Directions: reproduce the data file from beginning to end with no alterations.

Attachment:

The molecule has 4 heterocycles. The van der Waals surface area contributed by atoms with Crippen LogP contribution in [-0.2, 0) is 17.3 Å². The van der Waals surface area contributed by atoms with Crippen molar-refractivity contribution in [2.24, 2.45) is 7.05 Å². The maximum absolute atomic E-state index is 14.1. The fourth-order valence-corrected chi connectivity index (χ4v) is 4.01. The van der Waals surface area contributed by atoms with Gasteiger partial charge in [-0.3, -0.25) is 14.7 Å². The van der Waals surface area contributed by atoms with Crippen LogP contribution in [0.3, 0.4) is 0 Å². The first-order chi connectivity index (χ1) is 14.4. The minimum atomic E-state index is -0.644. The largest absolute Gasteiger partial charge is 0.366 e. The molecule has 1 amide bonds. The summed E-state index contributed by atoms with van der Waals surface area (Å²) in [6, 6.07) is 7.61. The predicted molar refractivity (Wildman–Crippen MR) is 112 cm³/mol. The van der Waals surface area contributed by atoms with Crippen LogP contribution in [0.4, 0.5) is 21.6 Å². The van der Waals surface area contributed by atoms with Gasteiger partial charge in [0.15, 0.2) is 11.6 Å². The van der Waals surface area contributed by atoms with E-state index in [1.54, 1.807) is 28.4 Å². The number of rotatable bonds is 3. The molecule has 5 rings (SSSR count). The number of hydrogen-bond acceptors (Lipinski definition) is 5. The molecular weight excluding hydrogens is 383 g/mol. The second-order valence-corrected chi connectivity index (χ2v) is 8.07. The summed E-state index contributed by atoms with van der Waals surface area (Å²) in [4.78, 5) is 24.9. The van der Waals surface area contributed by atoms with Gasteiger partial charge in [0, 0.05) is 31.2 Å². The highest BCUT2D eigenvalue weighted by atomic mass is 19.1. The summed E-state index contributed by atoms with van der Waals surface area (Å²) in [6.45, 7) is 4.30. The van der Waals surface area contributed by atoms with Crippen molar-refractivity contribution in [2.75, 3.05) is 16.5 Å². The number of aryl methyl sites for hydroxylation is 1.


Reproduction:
The molecule has 4 heterocycles. The van der Waals surface area contributed by atoms with Crippen LogP contribution in [-0.2, 0) is 17.3 Å². The van der Waals surface area contributed by atoms with Crippen molar-refractivity contribution in [2.24, 2.45) is 7.05 Å². The maximum absolute atomic E-state index is 14.1. The fourth-order valence-corrected chi connectivity index (χ4v) is 4.01. The van der Waals surface area contributed by atoms with Gasteiger partial charge in [-0.3, -0.25) is 14.7 Å². The van der Waals surface area contributed by atoms with Crippen LogP contribution in [0.3, 0.4) is 0 Å². The first-order chi connectivity index (χ1) is 14.4. The minimum atomic E-state index is -0.644. The largest absolute Gasteiger partial charge is 0.366 e. The molecule has 1 amide bonds. The summed E-state index contributed by atoms with van der Waals surface area (Å²) in [6, 6.07) is 7.61. The predicted molar refractivity (Wildman–Crippen MR) is 112 cm³/mol. The van der Waals surface area contributed by atoms with Crippen LogP contribution in [0.4, 0.5) is 21.6 Å². The van der Waals surface area contributed by atoms with Gasteiger partial charge in [0.15, 0.2) is 11.6 Å². The van der Waals surface area contributed by atoms with E-state index in [1.54, 1.807) is 28.4 Å². The number of rotatable bonds is 3. The molecule has 5 rings (SSSR count). The number of hydrogen-bond acceptors (Lipinski definition) is 5. The molecular weight excluding hydrogens is 383 g/mol. The second-order valence-corrected chi connectivity index (χ2v) is 8.07. The summed E-state index contributed by atoms with van der Waals surface area (Å²) in [4.78, 5) is 24.9. The van der Waals surface area contributed by atoms with Gasteiger partial charge in [0, 0.05) is 31.2 Å². The highest BCUT2D eigenvalue weighted by atomic mass is 19.1. The summed E-state index contributed by atoms with van der Waals surface area (Å²) in [6.45, 7) is 4.30. The van der Waals surface area contributed by atoms with Crippen molar-refractivity contribution in [2.75, 3.05) is 16.5 Å². The number of aryl methyl sites for hydroxylation is 1.